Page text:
Crafting The Perfect MBA Elevator Pitch

Your MBA elevator pitch is a tool to convey your personal brand. It’s a short, succinct statement that tells people who you are, what you care about, and what you’ve accomplished.

“Everyone has a personal brand, whether or not you consciously manage it,” Curtis Johnson, an admissions consultant at Fortuna Admissions and a Wharton alum, says. “In essence, your personal brand is what you represent, what you stand for, what people think of you when they see your name. What qualities, strengths, and values does your personal brand summon in the minds of others – particularly those in a position to evaluate your candidacy for the MBA program of your dreams?”

Stacy Blackman, founder of Stacy Blackman Consulting, recently offered a few tips on how to craft the perfect MBA elevator pitch.


In most cases, you’ll have less than 30 seconds to deliver your pitch. Keeping it concise is key.

“Your elevator pitch is not just a laundry list of qualifications but a narrative,” Blackman says. “It should give the listener a glimpse into your journey, highlighting pivotal moments that led you to pursue an MBA and your ultimate career goals. A compelling story can engage your audience emotionally and make you more memorable.”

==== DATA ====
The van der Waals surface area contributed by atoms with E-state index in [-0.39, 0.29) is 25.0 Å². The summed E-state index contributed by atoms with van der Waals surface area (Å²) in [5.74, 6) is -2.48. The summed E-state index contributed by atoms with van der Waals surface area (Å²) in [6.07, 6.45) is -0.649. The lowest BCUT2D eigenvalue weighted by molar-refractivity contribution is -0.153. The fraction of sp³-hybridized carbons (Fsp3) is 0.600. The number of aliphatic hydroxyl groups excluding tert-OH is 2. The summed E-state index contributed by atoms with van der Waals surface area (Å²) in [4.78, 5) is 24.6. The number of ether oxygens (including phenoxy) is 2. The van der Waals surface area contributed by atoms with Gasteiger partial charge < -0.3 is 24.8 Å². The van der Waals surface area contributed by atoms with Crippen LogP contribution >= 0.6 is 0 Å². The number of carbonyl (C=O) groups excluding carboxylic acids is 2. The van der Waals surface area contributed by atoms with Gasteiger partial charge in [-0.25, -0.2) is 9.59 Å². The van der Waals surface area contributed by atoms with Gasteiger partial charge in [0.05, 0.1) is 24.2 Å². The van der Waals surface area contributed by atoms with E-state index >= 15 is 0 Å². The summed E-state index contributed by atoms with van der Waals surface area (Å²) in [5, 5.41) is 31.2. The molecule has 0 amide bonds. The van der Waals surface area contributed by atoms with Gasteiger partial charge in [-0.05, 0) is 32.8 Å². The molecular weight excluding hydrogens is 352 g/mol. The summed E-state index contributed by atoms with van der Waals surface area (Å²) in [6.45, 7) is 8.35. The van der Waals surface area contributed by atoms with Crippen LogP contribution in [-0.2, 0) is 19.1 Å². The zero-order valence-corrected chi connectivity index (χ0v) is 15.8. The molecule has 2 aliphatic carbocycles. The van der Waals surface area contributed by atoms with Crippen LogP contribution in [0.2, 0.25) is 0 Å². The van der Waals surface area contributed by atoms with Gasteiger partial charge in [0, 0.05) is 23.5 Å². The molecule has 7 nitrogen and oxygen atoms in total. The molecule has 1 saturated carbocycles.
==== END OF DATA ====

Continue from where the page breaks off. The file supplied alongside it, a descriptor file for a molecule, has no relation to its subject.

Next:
Blackman recommends focusing on these key essentials: Who you are, what you’re passionate about, and what unique skills or experiences you bring to the table. It can also be helpful to identify what experts call your unique value proposition, or UVP.

“Are you a seasoned project manager with a knack for innovation? You may be a passionate marketer with a track record of boosting brand visibility,” Blackman says. “Whatever your UVP is, make sure it shines in your pitch.”


A strong elevator pitch includes examples to back up your claims. Be sure to highlight any accomplishments that demonstrate your capabilities and potential. As you gain new experiences, your pitch should evolve as well.

“Be open to adapting your pitch to reflect your current aspirations and accomplishments,” Blackman says. “This flexibility shows that you’re continually growing and learning.”

And remember—your elevator pitch should serve as a conversation starter that invites dialogue.

“Ask questions and show genuine interest in the other person’s perspective,” Blackman says. “Building a connection is often more valuable than a perfectly crafted pitch.”

Sources: Stacy Blackman Consulting, Fortuna Admissions

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